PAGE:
The government maintained bilateral labor agreements with several common destination countries, including the PRC, Cambodia, Japan, South Korea, and Vietnam. Lao authorities renegotiated their bilateral anti-trafficking agreement with the Government of Thailand in 2021 and reported a series of unspecified improvements on prior insufficiencies, but they did not provide further information. The prior agreement outlined a formal labor migration process that was costly to workers, overly complex, and dissuasively time-consuming in a manner that reportedly caused many Lao migrants to opt for irregular and far more vulnerable migratory channels. Once in Thailand, these workers were further vulnerable to passport retention, wage and contract irregularities, physical abuse, and many other forced labor indicators. The MLSW continued to employ a labor attaché in Thailand who could register employment grievances of Lao workers in the country. The labor attaché received training from international organizations and the Government of Thailand before and during his assignment, but authorities did not report if the attaché formally identified any trafficking victims there during the reporting period. Government capacity to register births and issue family books and other civil documents, particularly in remote areas of the country, remained limited and contributed to general trafficking vulnerability. The government began to modernize civil registration systems in 2021 but did not provide updates to this process, which likely suffered delays during the pandemic. The government did not make efforts to reduce the demand for commercial sex, although the enforced closure of entertainment sites as a pandemic mitigation measure significantly impeded the commission of commercial sex acts in 2021.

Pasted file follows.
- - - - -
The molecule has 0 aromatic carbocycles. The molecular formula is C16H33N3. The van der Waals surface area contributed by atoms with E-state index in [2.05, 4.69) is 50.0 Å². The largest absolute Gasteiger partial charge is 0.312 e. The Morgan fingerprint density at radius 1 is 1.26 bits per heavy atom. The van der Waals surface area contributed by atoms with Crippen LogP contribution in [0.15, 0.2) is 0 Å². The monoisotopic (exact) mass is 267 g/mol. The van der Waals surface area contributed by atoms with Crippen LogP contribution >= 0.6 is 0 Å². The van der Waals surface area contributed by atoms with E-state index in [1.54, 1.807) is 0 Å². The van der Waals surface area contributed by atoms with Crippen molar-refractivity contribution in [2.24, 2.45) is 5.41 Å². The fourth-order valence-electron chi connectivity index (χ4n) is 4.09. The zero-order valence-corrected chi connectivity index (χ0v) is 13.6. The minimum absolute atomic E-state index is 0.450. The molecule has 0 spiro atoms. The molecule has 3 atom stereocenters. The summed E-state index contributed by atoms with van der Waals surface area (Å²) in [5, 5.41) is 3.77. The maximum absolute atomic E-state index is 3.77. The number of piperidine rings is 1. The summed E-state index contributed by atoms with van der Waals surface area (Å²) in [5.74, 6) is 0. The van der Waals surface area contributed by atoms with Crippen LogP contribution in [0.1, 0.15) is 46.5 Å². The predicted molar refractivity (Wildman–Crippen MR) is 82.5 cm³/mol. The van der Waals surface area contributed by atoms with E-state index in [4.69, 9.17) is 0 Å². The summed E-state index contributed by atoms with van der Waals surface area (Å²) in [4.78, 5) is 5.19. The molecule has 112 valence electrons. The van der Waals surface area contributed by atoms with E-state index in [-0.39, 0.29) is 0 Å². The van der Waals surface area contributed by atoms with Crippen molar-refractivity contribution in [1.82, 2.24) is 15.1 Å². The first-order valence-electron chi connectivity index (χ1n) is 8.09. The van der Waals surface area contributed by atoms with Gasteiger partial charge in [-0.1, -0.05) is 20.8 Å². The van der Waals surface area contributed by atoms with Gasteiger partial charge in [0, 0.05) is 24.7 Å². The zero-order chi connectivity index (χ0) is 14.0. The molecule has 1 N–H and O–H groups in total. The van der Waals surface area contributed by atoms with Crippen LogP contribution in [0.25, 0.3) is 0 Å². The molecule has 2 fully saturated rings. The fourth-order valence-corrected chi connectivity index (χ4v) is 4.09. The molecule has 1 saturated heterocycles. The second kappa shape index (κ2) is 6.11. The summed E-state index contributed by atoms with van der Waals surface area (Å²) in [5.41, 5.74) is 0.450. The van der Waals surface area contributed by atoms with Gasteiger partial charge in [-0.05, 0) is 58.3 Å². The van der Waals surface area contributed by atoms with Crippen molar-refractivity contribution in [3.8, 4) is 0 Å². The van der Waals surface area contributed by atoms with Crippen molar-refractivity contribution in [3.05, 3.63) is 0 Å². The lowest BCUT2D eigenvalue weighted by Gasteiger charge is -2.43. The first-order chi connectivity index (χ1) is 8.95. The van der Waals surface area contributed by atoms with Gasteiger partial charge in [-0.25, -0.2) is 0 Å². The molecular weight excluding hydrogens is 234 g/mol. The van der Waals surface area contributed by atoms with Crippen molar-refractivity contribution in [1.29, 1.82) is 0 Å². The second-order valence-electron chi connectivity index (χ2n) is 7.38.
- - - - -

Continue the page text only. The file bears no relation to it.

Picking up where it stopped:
As reported over the last five years, human traffickers exploit domestic and foreign victims within Laos, and traffickers exploit victims from Laos abroad; traffickers also make use of Lao territory to transport foreign victims to other countries in the region. Laos is primarily a source country for human trafficking. NGOs estimated in 2018 that 13,000 individuals in Laos are in commercial sex in established businesses and are potentially vulnerable to sex trafficking, with as many as three times that figure operating independently throughout the country. Lao farmers growing maize and cassava are reportedly more vulnerable to forced labor through indebtedness to local community leaders. With no oversight by local authorities, foreign and Lao workers at or near foreign-owned or foreign-operated agricultural operations, including banana and rubber plantations; transportation infrastructure construction sites, including those affiliated with the PRC’s BRI; and SEZs are extremely vulnerable to forced labor and sex trafficking. Pandemic-related restrictions on freedom of movement have significantly compounded these vulnerabilities, particularly in remote agricultural areas. A study conducted by an international organization in 2019 reported the presence of women in commercial sex and children in sex trafficking near PRC-financed railway construction sites affiliated with the BRI. Lao communities displaced by frequent natural disasters; foreign-invested mining and construction operations, including those affiliated with the BRI; and foreign agricultural land concessions may be vulnerable to trafficking amid ensuing economic hardships.